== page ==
Monday, October 29, 2012

Magpie Tales 141 - Flash Fiction

Magpie 141 photo prompt

"Taking shelter in the dead is death itself, and only taking all the risk of life to the fullest extent is living." - Rabindranath Tagore

Sweet couple. In another life it is me kissing Julius goodbye.

A shower heralded the end of summer and, unbeknownst to us, the beginning of the end of our world. They said the rumors could not be true; I gave no thought to shoes, which one day we'd be forced to do without, or to my hair, which would be shorn and tossed aside. We allowed the heavens to soak us to the skin, turning our mouths to each other instead of the skies.

It is so long ago that his memory has been nothing but an occasional brushstroke upon my consciousness. The rain is, by turns, a fearsome enemy awakening my instinct for survival or a solvent sending bitterness and regret into the earth where they belong. Either way, it is a reminder that nothing in this life lasts forever.

I have never used an umbrella since that day.

Want to join in? Click the link below the picture. Write a poem or short vignette using the picture featured in the Magpie post as your inspiration. I chose the added challenge of keeping it to 150 words.  

Saturday, October 27, 2012

Rain's Gonna Come - Short Story

A young adult story originally posted on the site Figment. Around 2000 words.

     The neon lights wink outside of my window, and while the other men mumble and curse about not being able to sleep, I greet the city lights and noise with relief. Once upon a time the broad expanse of the Great Plains sky, black velvet strewn with diamonds, made me catch my breath; but that memory is from long ago, and lies buried and covered with dust. It was the Black Dust which drove me here, to a life of beds shared with strangers in a tenement, of hours spent sweeping up entrails at the slaughterhouse, of hunger and cold and the smell of unwashed bodies. While there may be no good way to die, there are some that are better than others, at least in my mind. I'll take my chances here.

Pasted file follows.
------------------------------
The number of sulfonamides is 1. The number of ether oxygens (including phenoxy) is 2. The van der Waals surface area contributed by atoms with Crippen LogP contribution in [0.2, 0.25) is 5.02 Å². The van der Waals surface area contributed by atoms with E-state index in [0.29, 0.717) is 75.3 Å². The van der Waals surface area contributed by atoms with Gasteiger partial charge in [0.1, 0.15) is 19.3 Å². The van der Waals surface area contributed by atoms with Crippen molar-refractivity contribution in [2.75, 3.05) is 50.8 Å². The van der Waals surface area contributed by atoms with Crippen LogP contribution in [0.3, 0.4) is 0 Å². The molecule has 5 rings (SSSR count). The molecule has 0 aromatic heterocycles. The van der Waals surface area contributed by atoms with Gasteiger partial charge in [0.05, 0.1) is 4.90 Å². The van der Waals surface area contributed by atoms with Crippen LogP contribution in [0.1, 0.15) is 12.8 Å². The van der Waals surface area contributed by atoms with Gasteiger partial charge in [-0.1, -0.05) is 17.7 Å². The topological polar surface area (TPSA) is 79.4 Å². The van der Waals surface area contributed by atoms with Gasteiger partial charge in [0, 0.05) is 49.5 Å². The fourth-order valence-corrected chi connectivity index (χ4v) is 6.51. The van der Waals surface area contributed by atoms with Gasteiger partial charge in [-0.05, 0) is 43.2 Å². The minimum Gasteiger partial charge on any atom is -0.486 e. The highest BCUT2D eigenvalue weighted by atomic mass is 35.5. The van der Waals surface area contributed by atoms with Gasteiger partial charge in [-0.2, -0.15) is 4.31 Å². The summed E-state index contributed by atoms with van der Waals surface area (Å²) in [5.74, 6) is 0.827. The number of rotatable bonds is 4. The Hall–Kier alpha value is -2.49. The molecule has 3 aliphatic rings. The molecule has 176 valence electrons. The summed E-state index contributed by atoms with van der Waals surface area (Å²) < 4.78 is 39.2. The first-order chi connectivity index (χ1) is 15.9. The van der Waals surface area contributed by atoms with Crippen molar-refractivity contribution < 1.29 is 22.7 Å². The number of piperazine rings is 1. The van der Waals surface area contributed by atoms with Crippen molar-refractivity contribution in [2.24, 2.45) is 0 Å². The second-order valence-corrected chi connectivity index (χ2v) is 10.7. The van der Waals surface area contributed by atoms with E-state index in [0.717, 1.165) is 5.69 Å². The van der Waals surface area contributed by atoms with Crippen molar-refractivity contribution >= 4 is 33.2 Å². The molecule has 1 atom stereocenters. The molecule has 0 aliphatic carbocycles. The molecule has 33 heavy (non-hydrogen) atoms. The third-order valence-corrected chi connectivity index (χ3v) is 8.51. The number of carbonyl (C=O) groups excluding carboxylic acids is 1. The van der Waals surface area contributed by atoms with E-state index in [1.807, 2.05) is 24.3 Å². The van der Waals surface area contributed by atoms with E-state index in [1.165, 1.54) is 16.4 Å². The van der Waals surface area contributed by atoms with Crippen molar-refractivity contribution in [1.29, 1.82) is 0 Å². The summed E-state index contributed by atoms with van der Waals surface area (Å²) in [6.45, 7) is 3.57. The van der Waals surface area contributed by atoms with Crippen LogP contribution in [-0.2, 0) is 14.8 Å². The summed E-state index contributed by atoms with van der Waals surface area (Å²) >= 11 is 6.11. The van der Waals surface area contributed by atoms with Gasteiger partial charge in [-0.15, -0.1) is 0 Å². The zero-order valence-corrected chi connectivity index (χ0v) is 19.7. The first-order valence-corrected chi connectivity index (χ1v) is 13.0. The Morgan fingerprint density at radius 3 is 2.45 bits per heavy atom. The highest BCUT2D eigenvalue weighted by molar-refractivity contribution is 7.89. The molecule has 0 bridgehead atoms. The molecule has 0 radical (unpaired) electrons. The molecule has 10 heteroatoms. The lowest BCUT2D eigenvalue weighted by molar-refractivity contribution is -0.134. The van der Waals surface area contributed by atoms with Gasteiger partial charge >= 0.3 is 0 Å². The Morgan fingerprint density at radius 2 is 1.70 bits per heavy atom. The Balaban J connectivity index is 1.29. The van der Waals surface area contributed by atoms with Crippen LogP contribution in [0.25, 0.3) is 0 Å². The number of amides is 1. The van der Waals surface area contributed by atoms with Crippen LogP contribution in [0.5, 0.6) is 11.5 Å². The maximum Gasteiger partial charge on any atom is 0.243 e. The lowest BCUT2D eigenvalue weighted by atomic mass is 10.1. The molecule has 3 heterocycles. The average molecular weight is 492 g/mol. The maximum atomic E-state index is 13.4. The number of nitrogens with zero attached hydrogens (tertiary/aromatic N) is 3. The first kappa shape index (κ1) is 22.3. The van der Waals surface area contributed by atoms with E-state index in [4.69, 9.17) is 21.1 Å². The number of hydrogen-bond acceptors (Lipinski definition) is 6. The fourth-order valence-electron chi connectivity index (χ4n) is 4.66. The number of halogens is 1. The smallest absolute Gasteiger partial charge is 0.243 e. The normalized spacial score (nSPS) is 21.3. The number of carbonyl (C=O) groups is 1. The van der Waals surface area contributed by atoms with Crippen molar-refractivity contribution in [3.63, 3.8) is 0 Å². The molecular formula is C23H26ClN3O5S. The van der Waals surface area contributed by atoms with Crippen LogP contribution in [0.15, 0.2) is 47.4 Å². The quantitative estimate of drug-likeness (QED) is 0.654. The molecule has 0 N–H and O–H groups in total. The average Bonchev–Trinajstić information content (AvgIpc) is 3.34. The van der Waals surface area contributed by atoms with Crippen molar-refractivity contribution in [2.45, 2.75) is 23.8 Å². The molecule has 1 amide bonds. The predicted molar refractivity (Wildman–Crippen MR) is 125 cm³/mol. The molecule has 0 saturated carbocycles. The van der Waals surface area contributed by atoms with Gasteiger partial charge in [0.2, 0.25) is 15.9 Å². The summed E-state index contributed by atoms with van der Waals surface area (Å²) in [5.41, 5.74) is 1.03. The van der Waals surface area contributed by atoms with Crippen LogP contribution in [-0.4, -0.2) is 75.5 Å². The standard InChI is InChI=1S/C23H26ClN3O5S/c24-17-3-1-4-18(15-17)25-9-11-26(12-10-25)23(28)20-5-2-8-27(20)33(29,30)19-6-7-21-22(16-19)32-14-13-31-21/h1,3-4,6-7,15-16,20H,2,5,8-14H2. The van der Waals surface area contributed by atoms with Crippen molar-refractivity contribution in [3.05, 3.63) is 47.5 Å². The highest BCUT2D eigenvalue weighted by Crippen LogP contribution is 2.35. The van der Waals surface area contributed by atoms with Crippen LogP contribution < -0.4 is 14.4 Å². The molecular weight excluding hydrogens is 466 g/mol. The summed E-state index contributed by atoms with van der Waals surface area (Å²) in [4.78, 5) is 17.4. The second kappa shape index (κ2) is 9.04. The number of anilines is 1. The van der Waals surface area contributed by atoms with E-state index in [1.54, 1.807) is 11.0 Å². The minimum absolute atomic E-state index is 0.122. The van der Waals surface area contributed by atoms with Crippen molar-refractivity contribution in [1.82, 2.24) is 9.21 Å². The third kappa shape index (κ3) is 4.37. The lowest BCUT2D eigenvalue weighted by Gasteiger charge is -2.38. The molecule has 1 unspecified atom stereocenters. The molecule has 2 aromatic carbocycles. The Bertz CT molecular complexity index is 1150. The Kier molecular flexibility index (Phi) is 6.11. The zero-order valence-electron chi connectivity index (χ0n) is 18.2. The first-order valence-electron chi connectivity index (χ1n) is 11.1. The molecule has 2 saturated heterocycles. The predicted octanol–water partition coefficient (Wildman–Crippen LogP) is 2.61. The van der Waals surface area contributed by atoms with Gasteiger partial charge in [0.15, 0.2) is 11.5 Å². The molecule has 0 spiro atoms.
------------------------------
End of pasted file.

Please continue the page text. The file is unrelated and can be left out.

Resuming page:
I was 10 when we packed up what little we had and left Philadelphia for the Great Plains. The government was still offering free land to anyone who would settle and farm on it; and Daddy had gotten hold of a pamphlet from the railroad offering free passage to anyone who would settle in one of the towns springing up along the lines. When we got to Watson's Junction, there wasn't much but a couple of nailed together shacks and stakes in the ground. Daddy bought a horse and wagon outfit, some tools and food staples, and we set out to stake our claim.
      Those first nights out in the open were magical. The air was clean and sweet, the breeze soft, the sky endless. We worked hard during the day, building what was called a “soddie” - a hut built with blocks of sod, shored up by wooden lathes and with a tarpaper roof. At night my brother and I curled up together and whispered till we fell asleep. Daddy plowed every day, the wheat and corn grew till they were over our heads, and after a year's time we could get a loan to buy a tractor and plow even more. There was even enough to buy me a pony named Brownie. We built a barn to keep Brownie, the draft horse named Violet, and a couple of cows, and after that my folks had quite a time getting me to sleep with the family instead of with the animals. I loved drifting off with the smell of hay and horses, listening to the slow grind of teeth chewing grain and Brownie snuffling and shifting in his stall.
      Then the rains disappeared, and the ground dried up. The second crop was plowed under, and everyone broke even more sod to plant. It was hotter than blazes, month after month, and pretty soon you couldn't find a green thing anywhere. I couldn't sleep for the heat, the arguing from my parents, and the dust which had started to creep in no matter what we did. Momma wet sheets and draped them over our beds, dabbed petroleum jelly in our noses, taped up the windows, but the dust just kept getting in. The worst was the bugs that came out at night. Hundreds of spiders and centipedes lived within the sod walls, and I could hear them moving at night, feel them crawling under and over me so that I thought I'd go mad. The dark became a moving, smothering, crawling thing, waiting for me at the end of every blazing day. I begged to sleep in the barn, but they wanted me close at hand in case of a storm. Not just any storm, but one which was the particular curse of the Plains.
      The Black Blizzard.
      I spotted the first one, and mistaking it for a rainstorm ran shouting and laughing to fetch the family. But as I approached the house, Daddy was heading for the barn and Momma yanking the wash off the line.